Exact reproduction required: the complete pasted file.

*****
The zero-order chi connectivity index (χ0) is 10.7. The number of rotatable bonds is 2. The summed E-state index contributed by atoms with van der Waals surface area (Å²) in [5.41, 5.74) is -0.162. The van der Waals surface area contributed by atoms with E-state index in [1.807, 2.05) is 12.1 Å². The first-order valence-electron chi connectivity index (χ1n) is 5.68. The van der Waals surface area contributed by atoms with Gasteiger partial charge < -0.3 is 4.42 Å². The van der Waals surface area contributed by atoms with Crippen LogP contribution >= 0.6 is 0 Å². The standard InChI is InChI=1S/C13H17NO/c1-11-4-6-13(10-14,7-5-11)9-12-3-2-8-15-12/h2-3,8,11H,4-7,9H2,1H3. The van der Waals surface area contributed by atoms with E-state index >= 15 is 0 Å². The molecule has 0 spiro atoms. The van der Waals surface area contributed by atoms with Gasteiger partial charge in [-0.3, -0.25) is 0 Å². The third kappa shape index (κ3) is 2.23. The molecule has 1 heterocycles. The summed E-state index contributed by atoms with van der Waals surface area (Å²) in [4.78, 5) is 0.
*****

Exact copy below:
The zero-order chi connectivity index (χ0) is 10.7. The number of rotatable bonds is 2. The summed E-state index contributed by atoms with van der Waals surface area (Å²) in [5.41, 5.74) is -0.162. The van der Waals surface area contributed by atoms with E-state index in [1.807, 2.05) is 12.1 Å². The first-order valence-electron chi connectivity index (χ1n) is 5.68. The van der Waals surface area contributed by atoms with Gasteiger partial charge < -0.3 is 4.42 Å². The van der Waals surface area contributed by atoms with Crippen LogP contribution >= 0.6 is 0 Å². The standard InChI is InChI=1S/C13H17NO/c1-11-4-6-13(10-14,7-5-11)9-12-3-2-8-15-12/h2-3,8,11H,4-7,9H2,1H3. The van der Waals surface area contributed by atoms with E-state index >= 15 is 0 Å². The molecule has 0 spiro atoms. The van der Waals surface area contributed by atoms with Gasteiger partial charge in [-0.3, -0.25) is 0 Å². The third kappa shape index (κ3) is 2.23. The molecule has 1 heterocycles. The summed E-state index contributed by atoms with van der Waals surface area (Å²) in [4.78, 5) is 0.